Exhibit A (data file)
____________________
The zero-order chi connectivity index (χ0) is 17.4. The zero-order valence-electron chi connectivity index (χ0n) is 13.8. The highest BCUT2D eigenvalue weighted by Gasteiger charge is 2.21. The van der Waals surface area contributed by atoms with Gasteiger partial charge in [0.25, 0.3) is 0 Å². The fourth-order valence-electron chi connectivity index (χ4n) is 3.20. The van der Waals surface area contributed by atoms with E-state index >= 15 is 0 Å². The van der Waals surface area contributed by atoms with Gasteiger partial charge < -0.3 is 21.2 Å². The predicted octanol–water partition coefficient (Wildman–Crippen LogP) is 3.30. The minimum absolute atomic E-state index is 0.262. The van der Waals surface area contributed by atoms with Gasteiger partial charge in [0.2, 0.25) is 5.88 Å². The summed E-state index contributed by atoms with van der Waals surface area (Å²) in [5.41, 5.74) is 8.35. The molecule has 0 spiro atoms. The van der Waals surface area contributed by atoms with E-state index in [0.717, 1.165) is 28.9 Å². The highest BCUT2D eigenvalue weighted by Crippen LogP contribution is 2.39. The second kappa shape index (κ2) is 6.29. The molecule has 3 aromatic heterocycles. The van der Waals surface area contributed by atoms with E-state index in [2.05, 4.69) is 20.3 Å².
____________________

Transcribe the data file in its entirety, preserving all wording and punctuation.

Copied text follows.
The zero-order chi connectivity index (χ0) is 17.4. The zero-order valence-electron chi connectivity index (χ0n) is 13.8. The highest BCUT2D eigenvalue weighted by Gasteiger charge is 2.21. The van der Waals surface area contributed by atoms with Gasteiger partial charge in [0.25, 0.3) is 0 Å². The fourth-order valence-electron chi connectivity index (χ4n) is 3.20. The van der Waals surface area contributed by atoms with E-state index >= 15 is 0 Å². The van der Waals surface area contributed by atoms with Gasteiger partial charge < -0.3 is 21.2 Å². The predicted octanol–water partition coefficient (Wildman–Crippen LogP) is 3.30. The minimum absolute atomic E-state index is 0.262. The van der Waals surface area contributed by atoms with Gasteiger partial charge in [0.2, 0.25) is 5.88 Å². The summed E-state index contributed by atoms with van der Waals surface area (Å²) in [5.41, 5.74) is 8.35. The molecule has 0 spiro atoms. The van der Waals surface area contributed by atoms with E-state index in [0.717, 1.165) is 28.9 Å². The highest BCUT2D eigenvalue weighted by Crippen LogP contribution is 2.39. The second kappa shape index (κ2) is 6.29. The molecule has 3 aromatic heterocycles. The van der Waals surface area contributed by atoms with E-state index in [2.05, 4.69) is 20.3 Å².